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Leigh Anne Tuohy: More Michael Ohers out there
Lilly Fowler, Religion News Service
December 02, 2009
4 MIN READ TIME

Leigh Anne Tuohy: More Michael Ohers out there

Leigh Anne Tuohy: More Michael Ohers out there
Lilly Fowler, Religion News Service
December 02, 2009

LOS ANGELES — In the new

movie “The Blind Side,” Sandra Bullock plays real-life Memphis mother Leigh

Anne Tuohy, a woman whose family is turned upside down when she spots Michael

Oher — a young boy who has left the projects and has nowhere to turn.

The Tuohys decide to provide

a home for Michael and as a result, he reaches heights — both as a student and

as a football player — that few could have imagined. In the process, he not

only transforms himself, but those around him.

Oher, 23, now plays for the

Baltimore Ravens. Tuohy spoke about the movie that depicts her family’s life

and in particular, the role faith played. Answers have been edited for length

and clarity.

RNS photo courtesy Grace Hill Media

Leigh Anne Tuohy and her adopted son, Michael Oher, are the real-life family behind Sandra Bullock’s new film, “The Blind Side.”

Q: Religion is definitely

hinted at in “The Blind Side.” Can you tell me more about your family’s

religious background?

A: My husband and I met at

Ole Miss. Sean was Catholic, and I went to a nondenominational evangelical

church. We did all different churches. And after we moved to Memphis, we

started our own church called “Grace Evangelical.” We started with less than 50

people. It really has grown, and we have a great core of people.

Michael, I don’t think, had

ever attended church, probably very little. The children are all born-again

Christians, and we’re just a very blessed family.

Q: How did faith influence

your decision to take in Michael?

A: You know, there never was

a decision to take in Michael. Michael was there, he had a need, and we were

able to fill it. Do I think that our faith played a part in that?

Absolutely.

We looked over and we said, “Wow, that young man needs some clothes.”

Q: Your children attended

Briarcrest Christian School. Did you find that people at the school were more

open to what you were doing because of its religious nature?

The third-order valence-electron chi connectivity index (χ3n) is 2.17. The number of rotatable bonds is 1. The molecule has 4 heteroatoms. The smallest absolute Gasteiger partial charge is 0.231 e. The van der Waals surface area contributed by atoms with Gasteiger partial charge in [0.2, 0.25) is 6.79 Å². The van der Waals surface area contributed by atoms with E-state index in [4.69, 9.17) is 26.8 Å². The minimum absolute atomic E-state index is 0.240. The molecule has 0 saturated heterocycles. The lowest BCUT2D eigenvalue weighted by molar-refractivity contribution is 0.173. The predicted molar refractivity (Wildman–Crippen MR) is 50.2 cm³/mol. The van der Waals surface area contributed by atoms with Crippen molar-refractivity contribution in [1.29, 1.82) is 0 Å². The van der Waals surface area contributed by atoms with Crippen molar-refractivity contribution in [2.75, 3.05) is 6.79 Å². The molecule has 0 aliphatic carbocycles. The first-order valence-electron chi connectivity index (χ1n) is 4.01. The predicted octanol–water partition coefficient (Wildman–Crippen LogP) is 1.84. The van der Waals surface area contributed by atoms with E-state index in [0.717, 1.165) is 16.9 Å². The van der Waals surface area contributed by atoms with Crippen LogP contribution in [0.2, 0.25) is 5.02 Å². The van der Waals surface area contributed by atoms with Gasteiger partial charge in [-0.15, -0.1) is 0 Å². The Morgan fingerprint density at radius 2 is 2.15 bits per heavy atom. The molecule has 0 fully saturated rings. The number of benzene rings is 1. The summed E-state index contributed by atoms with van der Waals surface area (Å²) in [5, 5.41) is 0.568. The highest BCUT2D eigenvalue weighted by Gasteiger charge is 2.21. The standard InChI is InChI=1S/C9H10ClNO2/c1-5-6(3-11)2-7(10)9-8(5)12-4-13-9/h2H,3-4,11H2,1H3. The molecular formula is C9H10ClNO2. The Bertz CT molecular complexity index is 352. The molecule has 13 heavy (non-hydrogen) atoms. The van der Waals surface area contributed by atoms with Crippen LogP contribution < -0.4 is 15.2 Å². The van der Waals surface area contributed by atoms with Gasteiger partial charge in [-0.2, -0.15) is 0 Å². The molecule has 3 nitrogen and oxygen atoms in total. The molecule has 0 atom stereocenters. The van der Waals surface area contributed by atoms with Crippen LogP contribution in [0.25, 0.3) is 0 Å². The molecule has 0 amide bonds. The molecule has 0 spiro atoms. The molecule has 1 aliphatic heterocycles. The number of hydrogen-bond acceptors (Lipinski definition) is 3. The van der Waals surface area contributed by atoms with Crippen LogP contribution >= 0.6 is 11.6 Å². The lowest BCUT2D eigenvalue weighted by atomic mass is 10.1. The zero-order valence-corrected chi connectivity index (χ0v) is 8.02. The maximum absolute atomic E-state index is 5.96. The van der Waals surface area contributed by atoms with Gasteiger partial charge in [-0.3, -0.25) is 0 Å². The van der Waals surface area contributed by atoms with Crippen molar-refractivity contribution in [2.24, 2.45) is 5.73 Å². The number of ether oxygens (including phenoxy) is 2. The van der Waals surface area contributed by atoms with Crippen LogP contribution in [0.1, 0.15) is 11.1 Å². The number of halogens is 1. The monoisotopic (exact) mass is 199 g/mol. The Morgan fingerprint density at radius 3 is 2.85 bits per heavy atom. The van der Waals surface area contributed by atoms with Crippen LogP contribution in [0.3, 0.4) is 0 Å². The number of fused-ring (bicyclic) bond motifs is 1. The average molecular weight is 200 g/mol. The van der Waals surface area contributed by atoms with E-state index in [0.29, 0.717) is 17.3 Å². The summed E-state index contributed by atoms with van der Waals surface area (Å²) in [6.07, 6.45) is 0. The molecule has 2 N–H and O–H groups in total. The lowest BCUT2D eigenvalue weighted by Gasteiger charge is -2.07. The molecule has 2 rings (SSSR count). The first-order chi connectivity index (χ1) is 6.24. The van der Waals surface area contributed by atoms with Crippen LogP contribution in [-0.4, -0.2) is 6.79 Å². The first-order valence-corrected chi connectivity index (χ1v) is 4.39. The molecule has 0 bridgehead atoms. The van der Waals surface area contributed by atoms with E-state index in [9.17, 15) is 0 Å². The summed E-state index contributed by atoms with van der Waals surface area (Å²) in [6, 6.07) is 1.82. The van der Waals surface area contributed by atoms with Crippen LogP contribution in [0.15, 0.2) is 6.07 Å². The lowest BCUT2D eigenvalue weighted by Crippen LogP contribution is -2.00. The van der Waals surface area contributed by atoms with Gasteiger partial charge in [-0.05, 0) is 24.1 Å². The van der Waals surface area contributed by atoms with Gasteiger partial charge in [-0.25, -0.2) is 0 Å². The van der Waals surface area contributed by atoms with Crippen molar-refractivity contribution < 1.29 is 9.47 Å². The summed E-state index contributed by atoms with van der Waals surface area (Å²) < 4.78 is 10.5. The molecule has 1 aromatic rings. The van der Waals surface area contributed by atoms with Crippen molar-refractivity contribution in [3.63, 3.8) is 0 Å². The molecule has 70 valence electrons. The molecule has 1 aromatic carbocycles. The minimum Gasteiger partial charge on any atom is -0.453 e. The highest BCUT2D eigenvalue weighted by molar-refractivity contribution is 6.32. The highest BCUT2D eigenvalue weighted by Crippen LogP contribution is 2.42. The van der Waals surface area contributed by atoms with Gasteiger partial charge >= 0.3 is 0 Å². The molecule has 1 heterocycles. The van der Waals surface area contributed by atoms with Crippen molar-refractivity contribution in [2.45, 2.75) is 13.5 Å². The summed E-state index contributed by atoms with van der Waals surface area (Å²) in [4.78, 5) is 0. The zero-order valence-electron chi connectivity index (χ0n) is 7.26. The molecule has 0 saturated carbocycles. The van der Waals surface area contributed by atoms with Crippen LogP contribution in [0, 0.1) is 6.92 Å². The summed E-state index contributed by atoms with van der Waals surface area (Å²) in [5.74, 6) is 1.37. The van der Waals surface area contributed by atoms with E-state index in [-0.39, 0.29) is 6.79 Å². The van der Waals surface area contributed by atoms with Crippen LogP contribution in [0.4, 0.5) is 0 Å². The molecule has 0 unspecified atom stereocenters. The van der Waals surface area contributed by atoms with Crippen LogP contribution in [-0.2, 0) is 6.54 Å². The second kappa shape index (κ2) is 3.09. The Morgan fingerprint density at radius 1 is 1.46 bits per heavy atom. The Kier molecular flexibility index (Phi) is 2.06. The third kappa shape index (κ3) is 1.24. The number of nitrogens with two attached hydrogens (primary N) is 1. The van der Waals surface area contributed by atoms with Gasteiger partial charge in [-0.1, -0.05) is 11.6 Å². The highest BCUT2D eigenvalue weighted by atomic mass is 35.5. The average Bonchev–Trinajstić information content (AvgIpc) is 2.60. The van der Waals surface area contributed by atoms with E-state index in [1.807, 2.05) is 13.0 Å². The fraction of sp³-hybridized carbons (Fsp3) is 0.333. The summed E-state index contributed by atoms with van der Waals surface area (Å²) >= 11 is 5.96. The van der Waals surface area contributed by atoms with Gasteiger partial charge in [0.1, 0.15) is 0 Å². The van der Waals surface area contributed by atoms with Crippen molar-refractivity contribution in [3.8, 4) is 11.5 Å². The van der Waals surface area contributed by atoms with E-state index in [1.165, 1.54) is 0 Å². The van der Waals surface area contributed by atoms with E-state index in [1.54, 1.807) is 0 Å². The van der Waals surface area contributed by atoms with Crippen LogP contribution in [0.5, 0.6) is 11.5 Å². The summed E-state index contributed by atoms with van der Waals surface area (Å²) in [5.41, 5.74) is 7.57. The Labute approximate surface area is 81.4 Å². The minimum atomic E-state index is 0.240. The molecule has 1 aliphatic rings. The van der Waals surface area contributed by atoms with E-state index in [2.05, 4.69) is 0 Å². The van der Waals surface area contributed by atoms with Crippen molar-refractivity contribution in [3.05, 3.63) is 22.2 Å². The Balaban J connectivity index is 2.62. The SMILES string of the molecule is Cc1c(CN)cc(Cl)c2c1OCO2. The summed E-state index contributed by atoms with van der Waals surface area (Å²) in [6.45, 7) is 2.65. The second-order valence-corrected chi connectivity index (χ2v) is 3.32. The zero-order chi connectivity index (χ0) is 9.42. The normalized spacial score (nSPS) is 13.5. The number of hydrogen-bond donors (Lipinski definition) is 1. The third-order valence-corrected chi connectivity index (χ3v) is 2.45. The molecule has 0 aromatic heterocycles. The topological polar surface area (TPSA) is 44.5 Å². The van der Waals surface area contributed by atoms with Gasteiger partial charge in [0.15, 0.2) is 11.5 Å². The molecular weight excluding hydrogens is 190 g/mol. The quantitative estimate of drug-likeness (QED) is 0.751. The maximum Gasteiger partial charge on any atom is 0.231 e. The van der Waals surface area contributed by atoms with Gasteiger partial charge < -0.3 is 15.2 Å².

A: By the time we

encountered Michael, he was already attending Briarcrest. We just came along

after the fact. There were some other people at Briarcrest who saw the need.

There were already teachers stepping up, who saw that Michael was an extremely

intelligent young man. Like Michael always says, “I could never repay them for

what they did.” I think they would do it for the next kid, which is a great

thing because there are certainly more Michael Ohers out there.

Q: Was there anything you

felt the movie got particularly right or wrong?

A: By the time they decided

to take on this project, they were the ones who wanted to get it right. Sandra

Bullock put herself into this. It does portray us more accurately than most

Hollywood projects would. These people cared about getting it right, and I

think it shows. Maybe I wouldn’t use those drapes, and maybe I don’t wear my

skirts that tight, but what does it matter?

Q: What do you want people

to take away from the movie?

A: The most impactful

message that people could take from the movie is that society had deemed

Michael worthless. There were very few people who cared where Michael Oher was

any minute of the day. He is now a contributing member of the society. He is

intelligent. He made the dean’s list in college. If it can happen to Michael

Oher, it could

happen to anyone.

We need to figure out what

we can do. Our system is flawed when it comes to kids. And I just really hope

people will walk out of this movie better than they walked in. Do something

little. But whatever it is, do it well.